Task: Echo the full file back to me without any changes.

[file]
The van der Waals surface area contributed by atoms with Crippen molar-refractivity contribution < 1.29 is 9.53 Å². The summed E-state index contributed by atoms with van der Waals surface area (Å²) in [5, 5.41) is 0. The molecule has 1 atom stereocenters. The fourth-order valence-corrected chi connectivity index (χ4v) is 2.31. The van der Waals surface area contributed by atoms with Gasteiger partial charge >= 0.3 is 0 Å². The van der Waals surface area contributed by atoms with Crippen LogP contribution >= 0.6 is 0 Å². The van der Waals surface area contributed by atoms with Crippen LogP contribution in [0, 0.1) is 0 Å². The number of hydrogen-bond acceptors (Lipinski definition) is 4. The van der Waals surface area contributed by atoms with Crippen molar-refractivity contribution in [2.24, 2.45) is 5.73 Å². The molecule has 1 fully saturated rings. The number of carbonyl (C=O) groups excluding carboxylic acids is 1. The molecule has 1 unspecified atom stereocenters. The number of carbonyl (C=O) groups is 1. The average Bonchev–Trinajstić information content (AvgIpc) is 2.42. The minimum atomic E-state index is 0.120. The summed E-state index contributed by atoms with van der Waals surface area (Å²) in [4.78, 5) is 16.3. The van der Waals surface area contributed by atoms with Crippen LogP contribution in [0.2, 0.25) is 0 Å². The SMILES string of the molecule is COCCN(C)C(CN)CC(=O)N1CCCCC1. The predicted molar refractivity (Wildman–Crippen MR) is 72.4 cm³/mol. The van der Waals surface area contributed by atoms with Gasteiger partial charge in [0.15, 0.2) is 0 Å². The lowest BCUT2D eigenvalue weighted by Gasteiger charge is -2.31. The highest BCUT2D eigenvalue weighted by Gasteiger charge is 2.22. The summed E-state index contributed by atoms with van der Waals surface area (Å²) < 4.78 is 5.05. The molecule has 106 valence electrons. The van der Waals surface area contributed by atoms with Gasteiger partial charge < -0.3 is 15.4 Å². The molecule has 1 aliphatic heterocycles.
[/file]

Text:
The van der Waals surface area contributed by atoms with Crippen molar-refractivity contribution < 1.29 is 9.53 Å². The summed E-state index contributed by atoms with van der Waals surface area (Å²) in [5, 5.41) is 0. The molecule has 1 atom stereocenters. The fourth-order valence-corrected chi connectivity index (χ4v) is 2.31. The van der Waals surface area contributed by atoms with Gasteiger partial charge >= 0.3 is 0 Å². The van der Waals surface area contributed by atoms with Crippen LogP contribution >= 0.6 is 0 Å². The van der Waals surface area contributed by atoms with Crippen LogP contribution in [0, 0.1) is 0 Å². The number of hydrogen-bond acceptors (Lipinski definition) is 4. The van der Waals surface area contributed by atoms with Crippen molar-refractivity contribution in [2.24, 2.45) is 5.73 Å². The molecule has 1 fully saturated rings. The number of carbonyl (C=O) groups excluding carboxylic acids is 1. The molecule has 1 unspecified atom stereocenters. The number of carbonyl (C=O) groups is 1. The average Bonchev–Trinajstić information content (AvgIpc) is 2.42. The minimum atomic E-state index is 0.120. The summed E-state index contributed by atoms with van der Waals surface area (Å²) in [4.78, 5) is 16.3. The van der Waals surface area contributed by atoms with Crippen LogP contribution in [0.2, 0.25) is 0 Å². The SMILES string of the molecule is COCCN(C)C(CN)CC(=O)N1CCCCC1. The predicted molar refractivity (Wildman–Crippen MR) is 72.4 cm³/mol. The van der Waals surface area contributed by atoms with Gasteiger partial charge in [0.15, 0.2) is 0 Å². The lowest BCUT2D eigenvalue weighted by Gasteiger charge is -2.31. The highest BCUT2D eigenvalue weighted by Gasteiger charge is 2.22. The summed E-state index contributed by atoms with van der Waals surface area (Å²) < 4.78 is 5.05. The molecule has 106 valence electrons. The van der Waals surface area contributed by atoms with Gasteiger partial charge < -0.3 is 15.4 Å². The molecule has 1 aliphatic heterocycles.